Whodunit

Not that long ago, a popular Russian website asked its visitors to answer the question: what do you think the Tunguska object was? The results of the poll, which was restricted to one vote per e-mail address, were as follows:

The website is frequented by science-oriented Russians, and this is reflected in the low rating of the alien spaceship theory, which is believed to be very popular among Russian Tunguska fans.

It is surprising that, after eight decades, international scientists remain as divided as Russian web surfers. Chris Trayner of Leeds University seems to have solved the riddle of why scientists have failed to solve the riddle of Tunguska. He says that many of their problems stem from the old East-West divide, and poor access to the Russian literature. He suggests that to disentangle what might have happened in 1908, scientists need extensive translations and online indexes of the Russian source

A comet

A meteorite/asteroid An alien spaceship Other

material. The same must be said of English sources for Russian scientists.

In the meantime, let's try to disentangle what really happened. There are seven basic sources of information on the event: (1) the devastated forest and its pattern of damage (first observed nineteen years after the event); (2) records of atmospheric and seismic waves at the time of the event; (3) records of magnetic storms at the time of the event; (4) bright nights observed in parts of Europe and Asia after the event; (5) anomalous atmospheric phenomena observed after the event; (6) study of microscopic particles found at the explosion site and in Antarctica; and (7) eyewitness accounts (first collected thirteen years after the event).

Almost everyone agrees on the following points:

■ The accurate time of the event (0014 gmt; 7.14 a.m. local time) and the exact location of the epicentre (latitude 60 degrees 55 minutes north, longitude 101 degrees 57 minutes east).

■ A large incoming object, presumably a meteorite or a comet, was seen over an area 1,500 kilometres across. The object's brightness was comparable to that of the noonday sun.

■ It exploded in mid-air, between 5 and 10 kilometres above the ground. The energy of the blast was probably between 10 and 20 megatons.

■ The debris was blown upwards into the stratosphere. No significant fragments, except microscopic globules at the epicentre and in Antarctica, have been found.

■ The blast created a shock wave that levelled 2,150 square kilometres of forest, of which about 200 square kilometres had been burnt by a heat wave. In a forest fire, trees are usually burnt on the lower part of their trunks, but these trees had been burnt uniformly and continuously.

■ There is no impact crater at the epicentre, the point under the explosion where the shock wave first contacted the ground.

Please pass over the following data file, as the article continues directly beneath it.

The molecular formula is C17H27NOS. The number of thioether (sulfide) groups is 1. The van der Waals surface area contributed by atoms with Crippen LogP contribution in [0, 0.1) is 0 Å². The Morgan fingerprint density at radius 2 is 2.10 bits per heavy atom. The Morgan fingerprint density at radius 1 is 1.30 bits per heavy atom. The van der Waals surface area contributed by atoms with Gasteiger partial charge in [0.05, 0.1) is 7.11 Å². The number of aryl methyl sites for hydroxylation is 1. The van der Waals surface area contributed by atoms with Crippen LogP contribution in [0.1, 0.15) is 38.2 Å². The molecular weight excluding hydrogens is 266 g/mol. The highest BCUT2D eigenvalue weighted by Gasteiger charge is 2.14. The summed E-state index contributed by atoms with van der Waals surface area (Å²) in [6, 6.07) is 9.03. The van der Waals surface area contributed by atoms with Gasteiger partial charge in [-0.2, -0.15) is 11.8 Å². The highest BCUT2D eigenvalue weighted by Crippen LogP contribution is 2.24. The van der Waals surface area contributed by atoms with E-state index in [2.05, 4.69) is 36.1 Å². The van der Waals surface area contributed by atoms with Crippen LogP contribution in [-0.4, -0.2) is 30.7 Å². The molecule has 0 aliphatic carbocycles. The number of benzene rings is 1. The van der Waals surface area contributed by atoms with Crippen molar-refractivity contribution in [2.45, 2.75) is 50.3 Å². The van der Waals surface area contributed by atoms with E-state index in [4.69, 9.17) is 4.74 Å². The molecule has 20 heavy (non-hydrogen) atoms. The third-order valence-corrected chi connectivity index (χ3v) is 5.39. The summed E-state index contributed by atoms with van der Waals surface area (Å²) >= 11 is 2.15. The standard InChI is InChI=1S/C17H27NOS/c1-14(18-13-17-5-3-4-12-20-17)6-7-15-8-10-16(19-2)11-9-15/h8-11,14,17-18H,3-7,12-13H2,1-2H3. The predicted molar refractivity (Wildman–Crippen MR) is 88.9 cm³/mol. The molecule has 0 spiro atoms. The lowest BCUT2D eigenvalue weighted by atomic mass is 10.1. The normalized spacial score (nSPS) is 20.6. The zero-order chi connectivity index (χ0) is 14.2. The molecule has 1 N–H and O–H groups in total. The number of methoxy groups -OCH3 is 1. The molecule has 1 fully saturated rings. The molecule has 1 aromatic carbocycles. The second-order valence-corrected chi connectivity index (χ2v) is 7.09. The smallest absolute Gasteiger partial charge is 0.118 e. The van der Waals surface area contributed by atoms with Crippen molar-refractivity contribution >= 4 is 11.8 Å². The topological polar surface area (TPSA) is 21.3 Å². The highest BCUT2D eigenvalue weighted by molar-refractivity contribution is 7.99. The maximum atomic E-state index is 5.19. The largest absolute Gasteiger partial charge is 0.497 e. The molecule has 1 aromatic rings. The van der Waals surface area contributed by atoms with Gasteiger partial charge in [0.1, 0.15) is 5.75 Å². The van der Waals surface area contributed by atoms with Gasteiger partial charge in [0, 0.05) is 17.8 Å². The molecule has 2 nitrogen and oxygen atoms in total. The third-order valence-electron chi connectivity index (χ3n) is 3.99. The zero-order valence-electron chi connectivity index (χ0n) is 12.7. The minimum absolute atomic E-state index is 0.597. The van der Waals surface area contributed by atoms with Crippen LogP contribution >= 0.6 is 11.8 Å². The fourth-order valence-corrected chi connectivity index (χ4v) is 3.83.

■ The devastated forest has the shape of a butterfly spread over the ground. The epicentre lies near the 'head' of the butterfly.

■ The heat and shock waves were felt by many eyewitnesses at Vanavara, about 70 kilometres from the explosion site. Bright lights in the sky were seen as far as 700 kilometres away; and loud explosions, like gunfire, were heard after the explosion up to 1,200 kilometres away.

■ The blast also created disturbances in the atmosphere which were recorded around the world. The impact of the blast on the ground generated seismic waves which were recorded well beyond Russia.

■ A local magnetic storm - similar to ones produced by nuclear explosions in the atmosphere - began a few minutes after the blast and lasted for about four hours.

■ The explosion caused very bright nights in parts of Europe and Asia which lasted for several nights. Noctilucent clouds were also observed. The dust in the stratosphere caused these optical anomalies.

■ There was accelerated growth in young trees that survived the blast.

The controversial points:

■ The object's shape as it raced across the sky before exploding: a 'pipe', 'pillar' or 'tube', as mentioned by some eyewitnesses? Did it leave a trail of smoke and dust?

■ Its nature, size and mass; for how long it was seen in the sky.

■ Its entry angle, its subsequent flight path, and its velocity immediately before explosion; the duration of the explosion.

■ The flight ending in multiple explosions.

■ Increased radioactivity at the explosion site; genetic effects on the local population; the accelerated growth of trees being caused by genetic mutation.

■ Craters such as the Suslov crater being formed by the impact of the exploding object.

■ Optical anomalies being observed before the event as early as 23 June.

Bordering on the ridiculous:

■ The object twice changed course in flight.

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